First, a consumer tip: this book is in black and white, printed on pulp paper. If you are waiting for these stories to be reprinted in color and on glossy or archival paper, you probably have a long wait ahead of you.
Like the Golden Age comics of the 1940s, these Silver Age comics are the product of a time gone by. The technology and economics of producing comic books has advanced dramatically and there's no going back to those more "innocent" times. Originally published in 1960 and 1961, these stories were produced during a time closer to the invention of comic books (and Superman) than they are to today.
Reprinted in this volume are all the stories from Superman's Girlfriend Lois Lane #17-26 and Superman's Pal Jimmy Olsen #45-53. They were written and drawn during the fabled Mort Weisinger era, the DC editor who oversaw the expansion of Superman's large supporting cast and the classic mythos of the Man of Steel's life. Faced with the difficulty of producing interesting stories about a superhero who basically could do anything, Weisinger sought the conflict needed for interesting stories by relying on Superman's friends and co-workers. He also had to do this while gearing these stories to a pre-teen audience.
Thus, this is the Lois Lane who desperately wanted to marry Superman, who kept trying to prove her suspicion that Superman was really Clark Kent and who constantly exposed herself to life-threatening danger in pursuit of her "scoops" for the Daily Planet. In the meantime, Jimmy Olsen continually got into hot water trying to prove his journalistic abilities and demonstrate to Lois' sister Lucy that he was worthy boyfriend material. Jimmy also had a bad habit of getting himself physically transformed into bizarre forms, such as the Giant Turtle Man depicted on this book's cover.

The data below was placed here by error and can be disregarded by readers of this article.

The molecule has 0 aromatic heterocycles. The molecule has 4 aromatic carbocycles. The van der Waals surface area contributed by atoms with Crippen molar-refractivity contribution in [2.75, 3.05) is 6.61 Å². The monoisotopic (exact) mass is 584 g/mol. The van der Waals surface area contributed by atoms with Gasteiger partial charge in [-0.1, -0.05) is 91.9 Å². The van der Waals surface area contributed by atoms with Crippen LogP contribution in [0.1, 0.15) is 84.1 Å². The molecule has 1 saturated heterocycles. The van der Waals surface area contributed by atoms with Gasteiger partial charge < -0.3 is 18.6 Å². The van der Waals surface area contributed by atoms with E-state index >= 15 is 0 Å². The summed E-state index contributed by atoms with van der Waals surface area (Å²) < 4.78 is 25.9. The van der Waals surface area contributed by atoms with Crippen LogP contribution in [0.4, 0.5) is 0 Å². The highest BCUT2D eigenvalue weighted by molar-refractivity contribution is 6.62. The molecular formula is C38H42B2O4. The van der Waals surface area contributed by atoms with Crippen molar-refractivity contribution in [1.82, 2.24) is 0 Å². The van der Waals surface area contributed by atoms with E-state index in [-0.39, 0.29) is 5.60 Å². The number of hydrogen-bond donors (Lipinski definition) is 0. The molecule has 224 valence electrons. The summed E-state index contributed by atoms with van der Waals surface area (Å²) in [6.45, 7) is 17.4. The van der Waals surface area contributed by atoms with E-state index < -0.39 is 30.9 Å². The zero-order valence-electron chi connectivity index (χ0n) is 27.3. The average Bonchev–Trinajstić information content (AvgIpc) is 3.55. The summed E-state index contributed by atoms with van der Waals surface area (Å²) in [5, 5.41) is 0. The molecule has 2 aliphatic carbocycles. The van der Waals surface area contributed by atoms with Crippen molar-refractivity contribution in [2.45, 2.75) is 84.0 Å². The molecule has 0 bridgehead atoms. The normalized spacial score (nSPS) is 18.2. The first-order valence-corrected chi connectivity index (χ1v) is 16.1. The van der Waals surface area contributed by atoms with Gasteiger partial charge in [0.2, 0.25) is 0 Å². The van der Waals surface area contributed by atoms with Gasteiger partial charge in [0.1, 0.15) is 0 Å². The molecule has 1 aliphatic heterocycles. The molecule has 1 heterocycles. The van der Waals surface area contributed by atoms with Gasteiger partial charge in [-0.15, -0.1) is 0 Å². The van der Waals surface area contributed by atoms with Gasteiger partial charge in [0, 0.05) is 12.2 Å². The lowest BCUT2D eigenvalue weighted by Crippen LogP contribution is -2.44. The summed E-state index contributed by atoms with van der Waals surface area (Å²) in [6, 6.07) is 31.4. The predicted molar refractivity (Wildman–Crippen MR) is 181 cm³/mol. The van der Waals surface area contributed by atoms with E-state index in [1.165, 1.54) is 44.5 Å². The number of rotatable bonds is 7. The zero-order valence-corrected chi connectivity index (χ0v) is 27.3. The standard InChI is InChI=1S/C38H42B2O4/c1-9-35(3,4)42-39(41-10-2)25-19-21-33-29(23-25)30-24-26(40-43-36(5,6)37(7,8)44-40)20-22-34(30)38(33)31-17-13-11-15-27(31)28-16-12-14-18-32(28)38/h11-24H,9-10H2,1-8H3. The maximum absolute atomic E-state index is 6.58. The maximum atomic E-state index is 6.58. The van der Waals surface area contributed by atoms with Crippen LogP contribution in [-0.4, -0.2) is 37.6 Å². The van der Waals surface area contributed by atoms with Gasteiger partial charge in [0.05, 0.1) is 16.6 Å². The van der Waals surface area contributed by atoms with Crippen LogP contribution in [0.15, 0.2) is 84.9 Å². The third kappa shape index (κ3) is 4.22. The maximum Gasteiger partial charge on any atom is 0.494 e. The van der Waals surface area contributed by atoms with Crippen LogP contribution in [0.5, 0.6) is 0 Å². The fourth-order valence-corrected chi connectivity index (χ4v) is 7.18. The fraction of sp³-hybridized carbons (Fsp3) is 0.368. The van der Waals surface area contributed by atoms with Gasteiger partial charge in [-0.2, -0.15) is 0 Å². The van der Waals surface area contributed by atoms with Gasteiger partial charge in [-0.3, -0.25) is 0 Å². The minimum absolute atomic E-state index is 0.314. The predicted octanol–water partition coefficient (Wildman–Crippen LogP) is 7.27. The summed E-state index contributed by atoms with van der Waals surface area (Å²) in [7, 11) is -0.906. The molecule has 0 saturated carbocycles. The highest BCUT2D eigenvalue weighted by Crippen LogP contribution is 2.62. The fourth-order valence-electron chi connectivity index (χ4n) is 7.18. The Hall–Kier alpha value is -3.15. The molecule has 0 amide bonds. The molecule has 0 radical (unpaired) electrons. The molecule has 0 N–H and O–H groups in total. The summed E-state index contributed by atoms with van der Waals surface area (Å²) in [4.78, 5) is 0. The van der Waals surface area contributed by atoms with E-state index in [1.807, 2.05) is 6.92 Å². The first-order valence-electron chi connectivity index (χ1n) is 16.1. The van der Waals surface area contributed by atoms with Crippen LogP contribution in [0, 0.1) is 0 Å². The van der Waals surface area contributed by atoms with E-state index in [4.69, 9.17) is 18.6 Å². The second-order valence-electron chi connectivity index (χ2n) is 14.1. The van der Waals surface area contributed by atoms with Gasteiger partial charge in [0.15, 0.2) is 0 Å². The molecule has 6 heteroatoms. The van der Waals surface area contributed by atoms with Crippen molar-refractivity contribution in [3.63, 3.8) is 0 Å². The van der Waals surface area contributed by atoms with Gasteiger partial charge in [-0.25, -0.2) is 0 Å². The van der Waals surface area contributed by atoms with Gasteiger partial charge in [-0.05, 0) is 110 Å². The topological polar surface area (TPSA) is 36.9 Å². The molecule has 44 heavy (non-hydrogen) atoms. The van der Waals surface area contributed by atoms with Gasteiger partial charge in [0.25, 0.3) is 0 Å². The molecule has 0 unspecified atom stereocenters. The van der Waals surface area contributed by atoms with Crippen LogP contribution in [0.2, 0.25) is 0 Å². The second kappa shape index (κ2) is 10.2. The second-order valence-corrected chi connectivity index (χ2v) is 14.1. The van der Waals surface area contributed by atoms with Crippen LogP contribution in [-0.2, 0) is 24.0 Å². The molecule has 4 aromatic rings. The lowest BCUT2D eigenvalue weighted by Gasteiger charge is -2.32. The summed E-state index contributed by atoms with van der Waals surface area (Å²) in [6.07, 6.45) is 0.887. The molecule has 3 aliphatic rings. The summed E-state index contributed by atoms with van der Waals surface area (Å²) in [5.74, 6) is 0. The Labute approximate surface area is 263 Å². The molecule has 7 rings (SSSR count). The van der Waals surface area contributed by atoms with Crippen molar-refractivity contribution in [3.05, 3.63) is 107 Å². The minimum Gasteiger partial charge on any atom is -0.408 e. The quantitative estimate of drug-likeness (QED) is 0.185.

The artwork in these stories is flawless, the majority illustrated by Curt Swan and Kurt Schaffenberger whose work of a half century ago still puts most subsequent comic book artists to shame. And for longtime comic book fans, it warms the heart to realize that some of these stories were written by Jerry Siegel, one of the original creators of Superman (even though he was denied much of the recognition and remuneration for his historic work at that time).
Now, my confession: I was smack-dab in the middle of that pre-teen audience when these stories first appeared and I was enchanted by them. I cannot separate my love for these stories from my ability to objectively critique them. They might be too old to appeal to modern comic book fans, even today's children. And the lack of color in this book might be an added barrier to an audience that barely knows movies were once all in black and white.
But if you were there and sucked these stories in like oxygen as a child, this collection is wonderful. It also comes as a bit of a surprise, since it has been four years since volume 3 was published, a huge gap that made one fear the earlier volumes didn't sell enough to continue the series. Maybe DC is hoping the release of a new Superman movie this summer will juice up sales for this book. Whatever the reason, it is a treasure for today's old timers who literally grew up with these stories and for comic book fans who value these innocent old stories as a time capsule of the days before "The Sixties" profoundly changed virtually every aspect of American society.